State to go to trial
for reuniting child
with abusive mom

Reubyne Buentipo Jr. turned 11 last month.


Reubyne Buentipo Jr.: He was shaken and beaten by his mother when he was 4 years old.

But unlike other kids his age, he spends his days confined to a bed in a rehabilitation hospital, fed through tubes and entirely dependent on others for his care.

Buentipo is brain-damaged, the result of a violent shaking and beating by his "ice"-addicted mother, Kimberly Pada, on Labor Day weekend 1997.

A civil suit filed by the boy's estate against the state and city will go to trial March 14 over the injuries he received from his mother while in foster care and after the Family Court returned him to her.

Yesterday, Circuit Court Judge Victoria Marks denied the state's third request to dismiss the case, clearing the way for trial. Buentipo's case has led to changes in the way the state reunites abused children with their abusive parents.

Marks ruled yesterday that the state Department of Human Services had a "special relationship" with Buentipo and that it had a duty to ensure his safety while under its custody.

The state contends it acted reasonably under the circumstances. They argue that the plaintiffs' claims are barred under the doctrine of sovereign immunity and that the state can be sued only if a private individual would be liable for doing what the state did.

They argue that social workers who handled Buentipo's case and provided information that the Family Court relied on in deciding whether to reunite him with his mother were "an arm of the court" and were entitled to immunity as witnesses in judicial proceedings because they were doing what the court ordered them to do.

While the state does not dispute there was a special relationship, the state is only liable when it has custody of the child and control over his environment and individuals who might pose a danger, said deputy attorney general Howard Glickstein.

When Buentipo was born at Kapiolani Hospital on Aug. 14, 1993, a team concluded that Pada had a substance abuse problem and personality disorder and that any child in her care was at high risk of abuse or neglect. DHS took custody of Buentipo on Oct. 28, when he was still in the hospital.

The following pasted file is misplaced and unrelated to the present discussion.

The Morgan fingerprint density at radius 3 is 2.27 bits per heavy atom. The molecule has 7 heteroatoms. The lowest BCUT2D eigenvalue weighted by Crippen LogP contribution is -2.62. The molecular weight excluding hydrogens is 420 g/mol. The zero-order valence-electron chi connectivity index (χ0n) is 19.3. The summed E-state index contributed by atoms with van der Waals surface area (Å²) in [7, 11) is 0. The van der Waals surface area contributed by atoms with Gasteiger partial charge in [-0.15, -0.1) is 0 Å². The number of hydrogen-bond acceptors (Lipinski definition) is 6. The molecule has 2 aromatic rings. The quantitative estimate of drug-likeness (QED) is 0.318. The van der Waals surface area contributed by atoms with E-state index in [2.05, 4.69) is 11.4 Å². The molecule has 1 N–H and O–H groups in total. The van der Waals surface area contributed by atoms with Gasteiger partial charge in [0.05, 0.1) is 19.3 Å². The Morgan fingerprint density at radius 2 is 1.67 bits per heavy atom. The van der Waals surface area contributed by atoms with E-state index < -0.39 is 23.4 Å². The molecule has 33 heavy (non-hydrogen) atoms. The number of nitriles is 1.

Family Court ended its jurisdiction over him on July 2, 1997, after the DHS decided Pada was able to provide a safe home for her son.

From July 3, 1997, until Aug. 31, 1997, when Buentipo was brought to the emergency room, "The child and mother were not in the custody and control of the state, and there was no control over the environment, therefore the duty is missing," Glickstein said. "Without that special relationship, there is no duty."

Francis O'Brien, one of Buentipo's attorneys, disputed that everything was done by court order. "The court didn't order the department to give Reubyne back after multidisciplinary teams said not to give him back," O'Brien said.

There were up to five instances where DHS received reports that Pada had abused her son, but did not confirm it or follow up, he said. When the boy was no longer under Family Court supervision, there were at least two reports that he had been assaulted, O'Brien said. The last call came from Molokai on the Friday before Labor Day weekend 1997.

The caller said she had spoken to Buentipo's siblings, who were concerned their mother was using drugs again. Social workers on Molokai tried to contact Oahu officials but were unable to reach anyone, so a report was faxed to Oahu. Buentipo's social worker did not see the report until Sept. 2, 1997, the day after Labor Day.

The 4-year-old boy was unconscious when Pada took him to the Castle Medical Center emergency room on Aug. 31, 1997, when he lapsed into a coma.

Doctors noted that he had multiple bruises, cuts, wounds and cigarette burns all over his body. At her trial in February 1999, Pada admitted she had beaten her son about 10 times on Aug. 31, 1997. She was convicted of manslaughter and sentenced to a 20-year term.

Today, Buentipo remains in a vegetative state. The suit seeks damages that will allow him to be placed in a mainland facility to get the best care, said Collin "Marty" Fritz, another of Buentipo's attorneys.

The state is spending "hundreds of thousands of dollars" annually to care for Buentipo. It will likely cost millions of dollars to care for him for the rest of his life, Fritz said.



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